After this long stretch of discontent and disillusionment with the White Sox way, where every part of the aging core and organizational decision-making process has been cast in an unflattering light, it’s only right that an old friend would come back to shake away the South Side misery for a day.
Behind eight brilliant innings from the surgically restored John Danks–he retired the last 21 batters he faced–the White Sox took their first victory over Oakland on the season in six tries, with a 4-1 triumph powered by a three-run eighth inning.
In the bottom of the eighth with the score tied 1-1, Danks was in his traditional position of having a brilliant outing go unsupported. Oakland starter Tommy Milone had been pulled after seven strong innings where he racked up 118 pitches, and the top of the White Sox order finally found it in them to jump all over lefty reliever Sean Doolittle.
Alejandro De Aza tapped a nubber to Jed Lowrie at second base and despite looking out live and on replay, was rewarded with an infield single and became the all-important leadoff runner for the second time on the day. After everyone watched Alexei Ramirez bunt him over to second through their fingers, De Aza raced around to score on a Alex Rios single to Josh Reddick in right field. Despite the cannon Oakland has set up in their right field defense, Joe McEwing went with the aggressive send in a situation where guessing right likely meant a victory and was rewarded when Reddick’s throw was five feet up the third base line.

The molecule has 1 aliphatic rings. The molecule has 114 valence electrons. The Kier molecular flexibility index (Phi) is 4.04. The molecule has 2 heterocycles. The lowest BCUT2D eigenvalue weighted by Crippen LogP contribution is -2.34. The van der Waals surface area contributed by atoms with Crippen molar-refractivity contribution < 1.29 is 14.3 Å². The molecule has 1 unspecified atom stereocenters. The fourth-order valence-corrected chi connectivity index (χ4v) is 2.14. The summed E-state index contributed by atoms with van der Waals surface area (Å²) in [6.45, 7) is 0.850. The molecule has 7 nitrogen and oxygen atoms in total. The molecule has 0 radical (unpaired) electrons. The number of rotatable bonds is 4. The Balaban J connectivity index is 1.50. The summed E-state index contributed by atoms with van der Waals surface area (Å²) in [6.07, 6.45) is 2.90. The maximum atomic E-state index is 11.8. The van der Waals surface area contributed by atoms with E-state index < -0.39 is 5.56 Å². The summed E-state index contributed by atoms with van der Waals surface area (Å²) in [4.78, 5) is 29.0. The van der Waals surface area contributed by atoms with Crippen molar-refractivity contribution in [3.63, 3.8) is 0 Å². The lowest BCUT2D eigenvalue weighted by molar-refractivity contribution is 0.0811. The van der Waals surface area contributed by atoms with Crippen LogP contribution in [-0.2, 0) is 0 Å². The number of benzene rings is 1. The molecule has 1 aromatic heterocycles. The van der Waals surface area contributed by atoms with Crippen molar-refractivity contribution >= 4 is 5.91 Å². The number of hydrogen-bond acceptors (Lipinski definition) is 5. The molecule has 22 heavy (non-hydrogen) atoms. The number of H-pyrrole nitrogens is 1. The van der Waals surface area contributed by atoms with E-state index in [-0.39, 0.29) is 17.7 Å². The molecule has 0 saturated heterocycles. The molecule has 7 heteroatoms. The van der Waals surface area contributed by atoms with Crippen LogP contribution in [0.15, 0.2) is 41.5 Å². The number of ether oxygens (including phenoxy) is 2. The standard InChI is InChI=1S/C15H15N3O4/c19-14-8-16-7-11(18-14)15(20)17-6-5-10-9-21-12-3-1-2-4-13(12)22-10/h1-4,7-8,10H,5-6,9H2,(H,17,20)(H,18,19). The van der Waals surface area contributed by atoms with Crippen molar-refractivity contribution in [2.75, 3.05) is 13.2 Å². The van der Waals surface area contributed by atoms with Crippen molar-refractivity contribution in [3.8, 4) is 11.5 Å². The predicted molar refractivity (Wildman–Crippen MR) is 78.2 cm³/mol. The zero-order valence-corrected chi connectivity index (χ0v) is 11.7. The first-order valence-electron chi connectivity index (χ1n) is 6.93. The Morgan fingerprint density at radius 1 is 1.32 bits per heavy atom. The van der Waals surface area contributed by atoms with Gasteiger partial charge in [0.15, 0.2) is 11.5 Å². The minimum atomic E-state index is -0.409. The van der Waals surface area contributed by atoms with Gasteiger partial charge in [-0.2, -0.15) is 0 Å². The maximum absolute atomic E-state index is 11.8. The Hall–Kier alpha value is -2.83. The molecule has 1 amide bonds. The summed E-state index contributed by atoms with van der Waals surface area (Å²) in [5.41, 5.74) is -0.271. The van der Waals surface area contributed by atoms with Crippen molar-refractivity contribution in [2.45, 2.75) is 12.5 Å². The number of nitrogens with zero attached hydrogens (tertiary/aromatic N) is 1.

To make the bold move immediately irrelevant, Paul Konerko turned on the very next pitch and flipped it just over the left field bullpen to give the Sox a 4-1 cushion.
It was an openly joyful conclusion to a day that had been spent growing cautiously more thrilled by the success a still-recovering a John Danks was having, and a gnawing anxiety that he wouldn’t find any aid from his teammates.
Danks’ outing began unremarkably. He was greeted in the first inning with a walk and a single, punished for a run by a Josh Donaldson RBI single that De Aza misplayed and only escaped a disastrous inning thanks to a double play. A Nate Frieman single led off the second inning as well, at which point Danks stopped allowing baserunners. Not a single A’s hitter reached base until Coco Crisp singled off Addison Reed in the ninth.
Showing the best version of his changeup and mixing in his fringey curveball seemingly with a purpose, Danks struck out six and only walked the one over eight innings, and kept the ball down to the tune of 10 groundball outs. Even his exit from the game after 96 pitches in favor of closer Reed seemed like a reflex of the caution that all of his previous outings this season merited.
An Adam Dunn solo blast to lead off the second inning served as the White Sox only tally off Tommy Milone on the day. Milone and his changeup were their typical destructive themselves against the eager White Sox lineup, allowing only five baserunners over seven innings along with seven strikeouts.
Team Record: 26-34